The shape of Chinese history

March 16 2014

The “Far Eastern Civilization”, according to Toynbee’s scheme, emerged before AD 500, during a post-Han interregnum, out of a disintegrating “Sinic” civilisation. It began to break down in the late ninth century, at the end of the Tang (618-907). Its Time of Troubles was followed by successive universal states founded by barbarians: the Mongol or Yuan (1280-1351) and Qing (1644-1912) empires, with a Chinese restoration under the Ming (1368-1644).

The “Sinic” civilisation had originated in the Yellow River basin c 1500 BC (Shang, Western Zhou, Eastern Zhou). Its Time of Troubles was the period of the Warring States, which produced Confucius and Lao-tse. The universal states which followed were the Ts’in (Qin) (221-207 BC) and Han (206 BC-AD 220) empires. Under the Han, Mahayana Buddhism arrived from India.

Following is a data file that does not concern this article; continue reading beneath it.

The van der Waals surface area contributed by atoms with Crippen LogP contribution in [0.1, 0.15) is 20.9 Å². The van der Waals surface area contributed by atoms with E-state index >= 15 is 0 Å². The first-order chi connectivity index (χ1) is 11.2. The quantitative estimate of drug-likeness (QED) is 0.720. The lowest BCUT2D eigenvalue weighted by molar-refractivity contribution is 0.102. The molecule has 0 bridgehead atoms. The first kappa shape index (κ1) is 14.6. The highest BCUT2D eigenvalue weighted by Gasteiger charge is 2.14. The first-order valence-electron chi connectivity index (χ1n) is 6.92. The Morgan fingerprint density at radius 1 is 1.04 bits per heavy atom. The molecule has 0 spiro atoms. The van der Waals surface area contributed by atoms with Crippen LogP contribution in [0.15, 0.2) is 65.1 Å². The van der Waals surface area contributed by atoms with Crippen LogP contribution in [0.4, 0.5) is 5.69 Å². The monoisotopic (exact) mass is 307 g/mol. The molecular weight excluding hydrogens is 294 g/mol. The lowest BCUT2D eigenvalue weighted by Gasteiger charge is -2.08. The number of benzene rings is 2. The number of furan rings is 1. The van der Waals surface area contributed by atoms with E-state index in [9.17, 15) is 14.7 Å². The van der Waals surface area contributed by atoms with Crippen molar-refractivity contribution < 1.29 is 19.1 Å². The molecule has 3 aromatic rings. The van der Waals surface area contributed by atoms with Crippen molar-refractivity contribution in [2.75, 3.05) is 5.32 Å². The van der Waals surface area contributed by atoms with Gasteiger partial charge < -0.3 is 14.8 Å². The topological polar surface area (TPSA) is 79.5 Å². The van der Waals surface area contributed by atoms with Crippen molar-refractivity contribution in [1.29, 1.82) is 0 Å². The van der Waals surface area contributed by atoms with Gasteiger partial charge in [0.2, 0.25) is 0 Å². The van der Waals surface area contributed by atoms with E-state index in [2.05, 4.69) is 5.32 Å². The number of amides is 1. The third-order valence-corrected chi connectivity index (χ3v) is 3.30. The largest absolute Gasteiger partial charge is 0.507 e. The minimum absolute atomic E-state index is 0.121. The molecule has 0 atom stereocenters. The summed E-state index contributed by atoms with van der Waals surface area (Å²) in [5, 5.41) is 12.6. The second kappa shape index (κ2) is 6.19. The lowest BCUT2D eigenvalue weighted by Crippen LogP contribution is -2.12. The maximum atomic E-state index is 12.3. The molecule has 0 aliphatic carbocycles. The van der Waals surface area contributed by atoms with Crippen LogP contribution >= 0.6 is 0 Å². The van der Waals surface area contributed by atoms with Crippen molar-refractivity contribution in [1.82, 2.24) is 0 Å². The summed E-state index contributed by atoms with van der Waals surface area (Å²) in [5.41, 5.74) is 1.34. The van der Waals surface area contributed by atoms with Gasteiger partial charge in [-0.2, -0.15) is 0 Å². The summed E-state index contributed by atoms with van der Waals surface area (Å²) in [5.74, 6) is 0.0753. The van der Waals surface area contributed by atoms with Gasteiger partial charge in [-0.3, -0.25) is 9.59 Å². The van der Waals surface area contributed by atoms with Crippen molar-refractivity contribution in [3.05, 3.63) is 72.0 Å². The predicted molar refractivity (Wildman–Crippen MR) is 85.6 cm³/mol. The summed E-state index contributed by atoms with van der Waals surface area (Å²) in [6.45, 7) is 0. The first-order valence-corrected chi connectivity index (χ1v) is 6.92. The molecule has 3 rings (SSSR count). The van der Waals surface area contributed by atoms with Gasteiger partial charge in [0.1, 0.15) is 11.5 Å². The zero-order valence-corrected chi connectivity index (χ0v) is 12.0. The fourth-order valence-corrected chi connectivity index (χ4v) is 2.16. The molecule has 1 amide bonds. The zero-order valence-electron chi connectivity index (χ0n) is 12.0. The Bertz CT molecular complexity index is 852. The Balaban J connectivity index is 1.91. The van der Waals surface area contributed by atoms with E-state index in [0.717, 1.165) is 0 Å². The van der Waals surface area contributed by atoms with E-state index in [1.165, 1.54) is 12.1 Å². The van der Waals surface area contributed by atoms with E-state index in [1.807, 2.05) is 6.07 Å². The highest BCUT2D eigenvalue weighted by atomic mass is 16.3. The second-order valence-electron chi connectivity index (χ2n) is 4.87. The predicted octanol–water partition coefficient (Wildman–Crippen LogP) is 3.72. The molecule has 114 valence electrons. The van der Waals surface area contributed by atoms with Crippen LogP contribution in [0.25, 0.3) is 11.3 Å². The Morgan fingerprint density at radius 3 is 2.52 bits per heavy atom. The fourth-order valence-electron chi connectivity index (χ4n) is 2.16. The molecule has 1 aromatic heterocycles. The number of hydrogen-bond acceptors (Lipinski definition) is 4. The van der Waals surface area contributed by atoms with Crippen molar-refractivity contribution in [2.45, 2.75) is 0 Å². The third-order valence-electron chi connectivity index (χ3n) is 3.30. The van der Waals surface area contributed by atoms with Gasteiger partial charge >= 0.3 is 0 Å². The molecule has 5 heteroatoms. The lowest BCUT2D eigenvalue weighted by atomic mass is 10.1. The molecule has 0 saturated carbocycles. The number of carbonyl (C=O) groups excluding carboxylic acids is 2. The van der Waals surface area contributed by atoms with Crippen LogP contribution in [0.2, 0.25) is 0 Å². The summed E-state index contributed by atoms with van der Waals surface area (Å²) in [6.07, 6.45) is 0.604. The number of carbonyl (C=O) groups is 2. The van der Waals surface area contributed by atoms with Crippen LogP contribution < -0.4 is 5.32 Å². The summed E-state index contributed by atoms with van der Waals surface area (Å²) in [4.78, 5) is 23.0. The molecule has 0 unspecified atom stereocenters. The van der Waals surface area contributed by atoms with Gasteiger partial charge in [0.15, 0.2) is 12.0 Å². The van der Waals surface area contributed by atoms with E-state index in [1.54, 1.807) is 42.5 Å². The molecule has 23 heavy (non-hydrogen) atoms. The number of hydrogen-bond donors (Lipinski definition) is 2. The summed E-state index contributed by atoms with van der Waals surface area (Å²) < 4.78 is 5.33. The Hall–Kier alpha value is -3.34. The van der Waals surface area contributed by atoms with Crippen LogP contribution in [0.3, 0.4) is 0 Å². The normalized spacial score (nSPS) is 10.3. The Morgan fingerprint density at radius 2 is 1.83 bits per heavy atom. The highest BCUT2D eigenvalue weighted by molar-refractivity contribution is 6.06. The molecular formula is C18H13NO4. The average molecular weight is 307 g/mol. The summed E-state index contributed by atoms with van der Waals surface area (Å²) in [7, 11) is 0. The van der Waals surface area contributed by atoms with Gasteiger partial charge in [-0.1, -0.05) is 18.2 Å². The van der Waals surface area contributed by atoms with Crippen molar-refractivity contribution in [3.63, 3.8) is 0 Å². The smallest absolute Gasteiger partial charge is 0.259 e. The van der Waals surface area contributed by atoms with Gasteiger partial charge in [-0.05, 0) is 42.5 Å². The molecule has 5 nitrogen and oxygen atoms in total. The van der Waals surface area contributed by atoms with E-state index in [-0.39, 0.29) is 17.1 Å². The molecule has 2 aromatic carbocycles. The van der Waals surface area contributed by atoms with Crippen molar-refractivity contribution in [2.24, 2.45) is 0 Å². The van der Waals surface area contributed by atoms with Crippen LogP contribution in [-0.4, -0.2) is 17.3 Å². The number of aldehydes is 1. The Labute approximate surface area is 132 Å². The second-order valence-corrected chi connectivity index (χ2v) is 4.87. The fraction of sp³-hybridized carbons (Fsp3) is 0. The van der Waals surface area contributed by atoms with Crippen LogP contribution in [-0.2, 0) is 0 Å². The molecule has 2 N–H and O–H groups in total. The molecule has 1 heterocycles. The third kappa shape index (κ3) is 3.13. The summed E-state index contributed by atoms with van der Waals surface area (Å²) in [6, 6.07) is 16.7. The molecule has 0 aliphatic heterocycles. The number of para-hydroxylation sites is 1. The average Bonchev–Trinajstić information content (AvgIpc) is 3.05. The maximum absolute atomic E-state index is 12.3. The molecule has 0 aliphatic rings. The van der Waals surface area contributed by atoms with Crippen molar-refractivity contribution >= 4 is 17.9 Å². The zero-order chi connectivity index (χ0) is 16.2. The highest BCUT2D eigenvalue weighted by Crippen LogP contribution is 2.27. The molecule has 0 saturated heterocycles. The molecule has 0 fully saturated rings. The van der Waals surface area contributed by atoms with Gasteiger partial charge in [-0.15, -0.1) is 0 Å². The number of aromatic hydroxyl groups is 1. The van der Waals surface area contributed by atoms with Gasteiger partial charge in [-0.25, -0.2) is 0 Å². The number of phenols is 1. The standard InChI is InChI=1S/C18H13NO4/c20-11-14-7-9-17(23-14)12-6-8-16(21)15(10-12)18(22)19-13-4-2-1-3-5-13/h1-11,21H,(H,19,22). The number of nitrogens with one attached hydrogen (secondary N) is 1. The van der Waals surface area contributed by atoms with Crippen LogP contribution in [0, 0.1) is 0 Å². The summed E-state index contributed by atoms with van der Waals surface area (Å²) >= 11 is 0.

Sinologists scorned the two-civilisation idea and Toynbee’s forcing of Chinese history into his Hellenic model of civilisations. See Wayne Altree, Toynbee’s Treatment of Chinese History in MF Ashley Montagu, editor, Toynbee and History, Critical Essays and Reviews, Boston, Porter Sargent, 1956.

Neo-Confucianism, incidentally, was an attempt, starting under the Tang, to reinterpret Confucius in the light of the Mahayana and at the same time to rid Confucianism of superstitious and mystical elements of Taoism and Buddhism that had influenced it during and after the Han.

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